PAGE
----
AT RISK: Girls are being sexually exploited by gang members
SHOCKING FINDINGS of an inquiry into child sexual exploitation by gangs must be considered a ‘wake-up call’, the Office of the Children’s Commissioner has said.
The report – published last week – found 2,409 children and young people had been sexually assaulted by gangs or other groups of men between August 2010 and October 2011.
Up to 16,500 children were identified as being at risk but could be much higher because of gaps in data, the panel found.
There was also a higher rate of victimisation – 28 percent - amongst black and minority ethnic (BME) children and young people than previously thought. Of this figure, six percent were recorded as mixed race and 13 percent identified as black.
While the report stressed all children were at risk, black and mixed heritage girls were more likely to be exploited by gangs. Those in state care or living in gang-affected areas were most at risk.
Gangs were described as comprising men and boys aged 13 to 25-years-old who were involved in criminal activity or engaged in violence against rivals identifiable by markers such as territory, a name or specific clothing.
“The violence and hyper-masculinity of street gangs brings with it the sexual exploitation of girls and young women,” the report stated.
It pointed to two broad motives which included a sense of entitlement that meant it was acceptable for girls and young women to be “passed around by young men in a casual manner.”
Sexual violence was also used to threaten, punish or control young women who associated with rival gangs, or who were perceived to have ‘disrespected’ members of the gang with which they were associated.
In some cases, examples were found of young women being exchanged to avoid punishments or settle drug debts.
The panel was also concerned by evidence that showed that anal rape was one of the most frequently reported forms of abuse after oral rape. Vaginal rape was the least likely to be reported.
Experts agreed that anal and oral rape was viewed as more humiliating and more powerful as a means of control.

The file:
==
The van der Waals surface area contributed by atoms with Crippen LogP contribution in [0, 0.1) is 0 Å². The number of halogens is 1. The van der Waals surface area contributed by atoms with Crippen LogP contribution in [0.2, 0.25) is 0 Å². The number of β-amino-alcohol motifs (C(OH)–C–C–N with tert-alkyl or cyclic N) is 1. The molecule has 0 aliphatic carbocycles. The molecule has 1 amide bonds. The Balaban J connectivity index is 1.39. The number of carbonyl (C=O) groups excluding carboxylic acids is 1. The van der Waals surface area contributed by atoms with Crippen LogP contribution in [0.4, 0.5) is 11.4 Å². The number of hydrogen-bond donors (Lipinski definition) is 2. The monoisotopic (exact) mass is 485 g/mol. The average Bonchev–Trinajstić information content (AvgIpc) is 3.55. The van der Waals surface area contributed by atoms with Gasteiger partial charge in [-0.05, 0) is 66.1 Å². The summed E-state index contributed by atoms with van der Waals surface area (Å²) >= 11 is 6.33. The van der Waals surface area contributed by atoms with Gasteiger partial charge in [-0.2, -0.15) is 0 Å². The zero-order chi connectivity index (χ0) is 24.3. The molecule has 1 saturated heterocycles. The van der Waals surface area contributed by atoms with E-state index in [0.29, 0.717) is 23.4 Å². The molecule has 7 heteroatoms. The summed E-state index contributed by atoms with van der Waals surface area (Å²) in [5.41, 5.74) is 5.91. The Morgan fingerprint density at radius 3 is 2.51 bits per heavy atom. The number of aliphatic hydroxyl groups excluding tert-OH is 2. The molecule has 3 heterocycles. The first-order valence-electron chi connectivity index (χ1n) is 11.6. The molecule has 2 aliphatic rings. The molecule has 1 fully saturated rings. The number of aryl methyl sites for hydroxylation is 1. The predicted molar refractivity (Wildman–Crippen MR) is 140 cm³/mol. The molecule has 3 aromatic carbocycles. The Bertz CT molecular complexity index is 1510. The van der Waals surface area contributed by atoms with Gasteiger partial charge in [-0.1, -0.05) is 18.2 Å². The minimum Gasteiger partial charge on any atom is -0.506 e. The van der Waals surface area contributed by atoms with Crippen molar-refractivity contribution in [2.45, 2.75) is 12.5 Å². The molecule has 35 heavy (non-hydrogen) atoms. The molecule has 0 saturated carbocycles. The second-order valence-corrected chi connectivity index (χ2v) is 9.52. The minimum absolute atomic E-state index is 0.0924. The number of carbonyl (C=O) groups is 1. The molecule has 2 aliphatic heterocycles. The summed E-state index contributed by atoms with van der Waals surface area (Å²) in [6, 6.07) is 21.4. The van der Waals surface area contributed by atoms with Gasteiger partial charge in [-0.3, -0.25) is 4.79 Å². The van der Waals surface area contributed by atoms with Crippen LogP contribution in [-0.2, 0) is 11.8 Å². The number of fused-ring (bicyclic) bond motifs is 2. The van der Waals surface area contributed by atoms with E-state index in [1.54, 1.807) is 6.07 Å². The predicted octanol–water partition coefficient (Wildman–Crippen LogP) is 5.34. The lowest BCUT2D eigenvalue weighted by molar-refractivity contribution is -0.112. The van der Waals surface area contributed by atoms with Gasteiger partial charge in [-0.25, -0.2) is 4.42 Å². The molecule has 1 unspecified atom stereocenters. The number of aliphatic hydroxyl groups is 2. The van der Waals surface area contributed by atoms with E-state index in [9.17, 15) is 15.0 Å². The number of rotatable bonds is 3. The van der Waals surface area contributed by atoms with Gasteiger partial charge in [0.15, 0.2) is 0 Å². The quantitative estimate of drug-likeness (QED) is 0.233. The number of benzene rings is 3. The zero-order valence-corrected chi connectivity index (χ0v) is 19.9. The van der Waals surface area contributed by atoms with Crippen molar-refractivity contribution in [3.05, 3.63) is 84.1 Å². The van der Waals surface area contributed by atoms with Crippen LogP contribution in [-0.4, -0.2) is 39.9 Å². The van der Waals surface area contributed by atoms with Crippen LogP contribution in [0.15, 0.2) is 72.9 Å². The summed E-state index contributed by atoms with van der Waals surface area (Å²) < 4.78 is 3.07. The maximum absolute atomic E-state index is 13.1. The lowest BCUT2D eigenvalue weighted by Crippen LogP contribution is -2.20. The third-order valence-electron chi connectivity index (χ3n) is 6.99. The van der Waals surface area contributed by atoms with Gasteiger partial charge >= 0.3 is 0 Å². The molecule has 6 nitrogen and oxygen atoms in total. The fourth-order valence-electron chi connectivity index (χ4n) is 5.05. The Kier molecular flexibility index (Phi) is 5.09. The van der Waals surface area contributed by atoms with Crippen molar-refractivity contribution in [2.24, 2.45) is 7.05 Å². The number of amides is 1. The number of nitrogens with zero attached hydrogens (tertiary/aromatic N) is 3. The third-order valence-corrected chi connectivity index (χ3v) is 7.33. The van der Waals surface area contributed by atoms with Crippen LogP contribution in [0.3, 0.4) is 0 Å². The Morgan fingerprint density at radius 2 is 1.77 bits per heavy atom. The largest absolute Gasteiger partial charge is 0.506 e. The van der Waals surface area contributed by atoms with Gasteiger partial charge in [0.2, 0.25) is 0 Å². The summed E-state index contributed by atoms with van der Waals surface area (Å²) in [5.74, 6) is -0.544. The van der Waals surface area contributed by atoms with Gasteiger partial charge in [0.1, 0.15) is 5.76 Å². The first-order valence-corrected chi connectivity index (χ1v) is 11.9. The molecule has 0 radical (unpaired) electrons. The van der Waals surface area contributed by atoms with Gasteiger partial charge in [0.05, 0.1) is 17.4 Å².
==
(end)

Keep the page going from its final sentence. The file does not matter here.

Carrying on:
In one case study, a 15-year-old black British girl was forced by a group of 14-year-old girls to have sex with a boy in the girls’ toilets at their school and threatened to beat her up if she refused.
It resulted in the schoolgirl being anally raped by a 14-year-old boy, the report said.
Her ordeal was filmed on a mobile phone which was a recurring theme of child sexual exploitation alongside the use of social networking sites through which perpetrators groom, bully or pursued victims.
Examples included threats of sharing images online to coerce victims into on-going sexual abuse, harassment by text messaging, viewing violent pornography and discussing it during sexual assaults and distributing Blackberry PIN numbers for girls labelled as ‘easy.’
Sue Berelowtiz, deputy children’s commissioner who chaired the inquiry, said: “We need to ask why so many males, both young and old, think it is acceptable to treat both girls and boys as objects to be used and abused.
“We need to know why so many adults in positions of responsibility persist in not believing these children when they try and tell someone what they have endured. This report is a wake-up call.”
Most of the cases involving black children were likely to be identified by BME and faith groups or statutory and voluntary sector youth justice agencies. They were rarely identified by police forces or local authority children’s services.
The report highlighted a major concern was the lack of understanding on the part of both professionals and young people of the concept of consent to sexual activity.
Children and young people who were being sexually exploited were often described by professionals as “promiscuous”, “liking the glamour”, “prostituting herself” or “asking for it.”
The next phase of the inquiry was launched in September 2012 and aims to identify measures to prevent child sexual exploitation by investigating examples of good practice so lessons can be shared nationally.